My Lords, in the coming academic year the Learning and Skills Council, which manages this programme on behalf of my department, will invest nearly £15 million in the dance and drama awards scheme. Thereafter, investment in the scheme will be subject to the outcome of the 2007 Comprehensive Spending Review.
My Lords, I thank the Minister for that Answer and declare an interest as a supporter of the Hammond School of Dance and Education in Chester, whose young and gifted pupils recently received a national dance and drama award from the Secretary of State for Education and Skills. Given the job opportunities, especially in the cultural and entertainment industries, and given the fact that these dance and drama awards can go to young people from all backgrounds, will my noble friend seriously consider increasing the number of the awards and their worth?
My Lords, I recognise the good work of the Hammond school and I agree that these awards—which were introduced by the Government in 1999 on the recommendation of the noble Lord, Lord Dearing, in his 1997 report—have been important for thousands of gifted and talented young people, who have been able to access the best training available whatever their economic background. As for job opportunities, the entertainment industry in this country is not some kind of ethereal and self-indulgent activity, but a core part of economic growth.
My Lords, although I welcome these awards—indeed, the Guildford School of Acting has benefited enormously from them—there is some concern that they do not reflect the full diversity of British society and culture. Does the Minister agree that there is a need to broaden the focus of training to include, for example, African and Asian forms of dance that British professional companies are practising but for which there are very few opportunities for training?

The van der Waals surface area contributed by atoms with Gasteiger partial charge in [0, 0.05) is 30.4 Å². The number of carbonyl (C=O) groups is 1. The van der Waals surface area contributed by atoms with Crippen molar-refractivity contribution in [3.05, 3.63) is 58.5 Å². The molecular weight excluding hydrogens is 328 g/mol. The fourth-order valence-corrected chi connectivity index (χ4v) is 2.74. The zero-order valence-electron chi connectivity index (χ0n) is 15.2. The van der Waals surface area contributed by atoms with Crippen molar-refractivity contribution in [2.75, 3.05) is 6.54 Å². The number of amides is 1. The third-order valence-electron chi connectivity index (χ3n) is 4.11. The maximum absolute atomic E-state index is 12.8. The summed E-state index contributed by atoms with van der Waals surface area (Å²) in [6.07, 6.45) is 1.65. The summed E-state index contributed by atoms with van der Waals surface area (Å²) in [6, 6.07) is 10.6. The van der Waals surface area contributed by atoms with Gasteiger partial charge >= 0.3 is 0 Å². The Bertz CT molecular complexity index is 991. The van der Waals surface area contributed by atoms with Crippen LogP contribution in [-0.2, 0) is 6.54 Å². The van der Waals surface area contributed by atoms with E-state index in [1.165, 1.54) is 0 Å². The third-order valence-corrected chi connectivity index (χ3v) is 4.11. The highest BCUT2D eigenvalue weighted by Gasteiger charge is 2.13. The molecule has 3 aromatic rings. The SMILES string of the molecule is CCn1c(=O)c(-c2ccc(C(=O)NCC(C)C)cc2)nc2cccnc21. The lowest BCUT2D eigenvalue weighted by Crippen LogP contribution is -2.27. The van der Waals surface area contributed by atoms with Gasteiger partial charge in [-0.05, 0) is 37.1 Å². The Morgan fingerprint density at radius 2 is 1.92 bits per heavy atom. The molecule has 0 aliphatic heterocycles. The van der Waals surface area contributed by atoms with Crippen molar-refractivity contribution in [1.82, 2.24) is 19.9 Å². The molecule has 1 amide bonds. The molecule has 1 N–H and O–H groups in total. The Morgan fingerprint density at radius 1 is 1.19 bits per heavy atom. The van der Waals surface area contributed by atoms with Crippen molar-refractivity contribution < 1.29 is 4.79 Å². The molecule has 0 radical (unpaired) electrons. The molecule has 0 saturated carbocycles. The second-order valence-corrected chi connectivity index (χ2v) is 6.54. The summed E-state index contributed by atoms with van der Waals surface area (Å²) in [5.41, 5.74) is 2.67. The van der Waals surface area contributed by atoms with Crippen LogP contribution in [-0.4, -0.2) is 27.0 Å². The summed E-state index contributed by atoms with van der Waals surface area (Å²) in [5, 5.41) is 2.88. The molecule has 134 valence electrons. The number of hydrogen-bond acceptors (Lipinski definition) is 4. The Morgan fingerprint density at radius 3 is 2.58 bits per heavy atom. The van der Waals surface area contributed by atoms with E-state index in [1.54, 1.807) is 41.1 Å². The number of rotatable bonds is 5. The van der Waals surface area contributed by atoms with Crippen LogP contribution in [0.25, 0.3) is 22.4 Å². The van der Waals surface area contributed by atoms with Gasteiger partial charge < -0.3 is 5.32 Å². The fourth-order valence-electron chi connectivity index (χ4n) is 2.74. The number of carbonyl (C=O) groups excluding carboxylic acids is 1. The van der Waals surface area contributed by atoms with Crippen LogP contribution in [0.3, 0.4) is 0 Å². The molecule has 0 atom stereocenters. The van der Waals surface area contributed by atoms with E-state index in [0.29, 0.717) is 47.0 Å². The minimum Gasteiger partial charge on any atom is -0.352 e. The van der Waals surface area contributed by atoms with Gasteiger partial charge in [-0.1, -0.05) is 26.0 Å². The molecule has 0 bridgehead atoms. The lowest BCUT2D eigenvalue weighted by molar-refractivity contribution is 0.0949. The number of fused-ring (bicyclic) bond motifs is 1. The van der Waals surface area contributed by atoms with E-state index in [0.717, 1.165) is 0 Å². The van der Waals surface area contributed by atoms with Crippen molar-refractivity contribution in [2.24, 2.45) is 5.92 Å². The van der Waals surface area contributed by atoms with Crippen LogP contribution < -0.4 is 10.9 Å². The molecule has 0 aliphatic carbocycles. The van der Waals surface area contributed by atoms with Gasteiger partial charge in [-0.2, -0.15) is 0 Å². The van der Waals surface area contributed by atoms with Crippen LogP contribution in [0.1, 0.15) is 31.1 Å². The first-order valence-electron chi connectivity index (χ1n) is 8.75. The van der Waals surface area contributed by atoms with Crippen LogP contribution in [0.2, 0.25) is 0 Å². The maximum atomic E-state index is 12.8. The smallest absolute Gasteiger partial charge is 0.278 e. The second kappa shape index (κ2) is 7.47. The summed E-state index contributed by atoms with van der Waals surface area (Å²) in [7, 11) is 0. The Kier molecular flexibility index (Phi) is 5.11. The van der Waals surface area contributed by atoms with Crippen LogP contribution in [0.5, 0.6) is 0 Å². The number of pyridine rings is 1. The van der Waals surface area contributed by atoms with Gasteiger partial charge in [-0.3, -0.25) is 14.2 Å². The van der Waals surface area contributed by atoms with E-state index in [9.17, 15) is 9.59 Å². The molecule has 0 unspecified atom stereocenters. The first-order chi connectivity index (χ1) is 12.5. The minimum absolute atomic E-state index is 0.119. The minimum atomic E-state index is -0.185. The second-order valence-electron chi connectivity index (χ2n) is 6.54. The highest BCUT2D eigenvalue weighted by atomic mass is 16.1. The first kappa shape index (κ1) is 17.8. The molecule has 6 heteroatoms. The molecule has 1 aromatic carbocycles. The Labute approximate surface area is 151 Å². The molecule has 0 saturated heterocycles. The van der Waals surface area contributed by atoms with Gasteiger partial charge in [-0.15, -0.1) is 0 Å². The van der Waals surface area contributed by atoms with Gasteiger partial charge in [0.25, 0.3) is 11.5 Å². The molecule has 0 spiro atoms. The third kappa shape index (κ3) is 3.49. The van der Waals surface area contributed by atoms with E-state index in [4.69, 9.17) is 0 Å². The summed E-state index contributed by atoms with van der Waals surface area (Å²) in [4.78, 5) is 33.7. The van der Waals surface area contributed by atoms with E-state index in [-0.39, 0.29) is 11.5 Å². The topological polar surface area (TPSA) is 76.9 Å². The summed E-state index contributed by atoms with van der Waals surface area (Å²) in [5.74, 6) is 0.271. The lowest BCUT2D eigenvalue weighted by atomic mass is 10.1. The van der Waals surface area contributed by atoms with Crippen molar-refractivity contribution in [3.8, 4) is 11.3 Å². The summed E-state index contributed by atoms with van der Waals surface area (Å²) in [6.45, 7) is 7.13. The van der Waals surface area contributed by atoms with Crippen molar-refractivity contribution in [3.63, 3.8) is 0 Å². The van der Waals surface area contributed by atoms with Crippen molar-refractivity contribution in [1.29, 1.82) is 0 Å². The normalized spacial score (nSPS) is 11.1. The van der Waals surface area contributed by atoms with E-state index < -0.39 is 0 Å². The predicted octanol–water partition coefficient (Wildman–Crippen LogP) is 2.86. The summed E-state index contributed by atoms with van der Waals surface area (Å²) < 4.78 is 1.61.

My Lords, I agree that it is important to open up opportunities for under-represented groups. I hope that the noble Baroness will be encouraged by the fact that the Learning and Skills Council funds initiatives aimed at widening participation in these awards—for instance, it grant-funds participating schools to provide training and opportunities for under-represented groups and it funds training for students with disabilities.
My Lords, further to the point made by the noble Baroness, Lady Sharp, about inclusivity, will my noble friend look at the nature of the awards, which require the student to find match funding? That may be a disincentive for some of the groups that should be encouraged to participate in these awards.
My Lords, the dance and drama award pays the majority of the student’s fees, leaving a relatively small contribution for the student to find, as my noble friend rightly says. In 2006-07, the student contribution was £1,200. To put this in context, before 1999 the award was not available at all, but nearly 10,000 students have now been through the scheme—I like to think of it as the Billy Elliot scheme—and are doing well in theatre, dance, ballet, opera and television.
My Lords, I declare an interest as a strong supporter of the Guildford School of Acting, formerly the Grant-Bellairs school, which is one of the most famous in the country. The school not only needs award support, but is always seeking to develop its capital infrastructure. Most support for that should come from the private sector, but is there any public sector support for capital developments and new buildings for the Guildford school and other such schools around the country?
My Lords, I was delighted to hear what has happened following the report with which I was involved in 1997. However, if poor parents have to find £1,200, that absorbs most of the £1,500 that the Government make available to poor students to encourage them to stay on after the age of 16. Does the Minister agree that that is a pity?